Essentially, says Maskell , “green” technology leads to product breakdown because of moisture. Maskell points out that VOCs are chemicals in products formerly made from bitumen, petroleum and resins. Federal regulations demanded the replacement of VOCs with non-VOC products in order for builders to win contracts under the LEED system, and the consumer press led the consumer to jump on the bandwagon and the green revolution was born. According to Maskell, the LEED system, for all its good intentions, demanded actions that led to unintended consequences.
For example, compliant products needed to be produced within 500 miles of the job site on the one hand, while points were also scored for using bamboo or some other fibre instead of wood because bamboo is more “renewable.” Clearly, bamboo is rare in industrial quantities growing in Canada, so specifiers find themselves in a quandary of making up lost proximity points, sometimes at the expense of function.
An unintended benefit of the old products was that some adhesives and finishes had a moisture barrier builtin. People didn’t notice that as a quality, Maskell says, until the industry ran into adhesion problems with products designed to be used at a specific moisture content or less, and the general contractors were demanding that flooring be installed over concrete that was cured, but not dried. The distinction was not obvious to the contractors, but it is obvious to flooring professionals.
The fact is, Maskell says, that which once was provided by the contents of one can now requires three or four different products. The general contractors, Maskell says, really don’t know very much of what is going on. The same is true of specifiers. The products being specified are much more complex, yet much less strong. This has led to a paradigm shift in which project owners are demanding that schedules accelerate, so they demand shorter lead times in an environment where adhesives or finishes may take extra steps and times to get “up to spec.” Add to that an increasingly litigious environment and the cost of time and money, and the general contractors and builders started demanding that installers bear the entire responsibility both for installation on schedule, on the one hand, and accountability for material failure on the other.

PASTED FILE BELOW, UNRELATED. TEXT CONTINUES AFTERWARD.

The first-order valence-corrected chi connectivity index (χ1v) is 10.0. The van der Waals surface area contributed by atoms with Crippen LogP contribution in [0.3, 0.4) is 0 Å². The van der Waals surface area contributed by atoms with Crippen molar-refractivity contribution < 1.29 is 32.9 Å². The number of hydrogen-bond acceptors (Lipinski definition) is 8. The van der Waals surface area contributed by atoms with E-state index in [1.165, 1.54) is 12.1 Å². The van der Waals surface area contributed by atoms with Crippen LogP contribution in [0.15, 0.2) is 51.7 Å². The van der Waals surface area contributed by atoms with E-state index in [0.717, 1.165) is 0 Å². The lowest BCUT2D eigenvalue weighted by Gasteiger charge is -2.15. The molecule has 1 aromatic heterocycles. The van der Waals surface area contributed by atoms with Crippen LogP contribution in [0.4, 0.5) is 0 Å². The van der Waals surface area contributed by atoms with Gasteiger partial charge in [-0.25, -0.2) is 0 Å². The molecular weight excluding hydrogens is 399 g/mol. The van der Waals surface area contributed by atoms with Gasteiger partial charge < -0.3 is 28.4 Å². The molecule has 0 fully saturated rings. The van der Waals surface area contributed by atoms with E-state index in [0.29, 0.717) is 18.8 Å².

Essentially, green products cost more, do not work as quickly and are not as strong, leading to the obvious conclusion that professionals will be pressured by fly-by-night amateurs that can “get the job done more quickly,” by consumers that want to move in before the specified products can be properly applied.
Are there any options? Sure, and they are evolving, as well. As far as specs and applications, continue to watch Wood Industry magazine, as we provide that data as it becomes available. Maskell and the NFCA are creating a Canadian association with teeth, and specs you can use to educate your customers and use as standards that can illuminate the legal and fiscal pinch-points before they bite. As Maskell notes, transparency kills corruption.
As far as the future of occupied-space construction, Maskell says don’t expect costs to go down. For better or worse, green is here to stay. We do, however, need to adjust to accommodate it.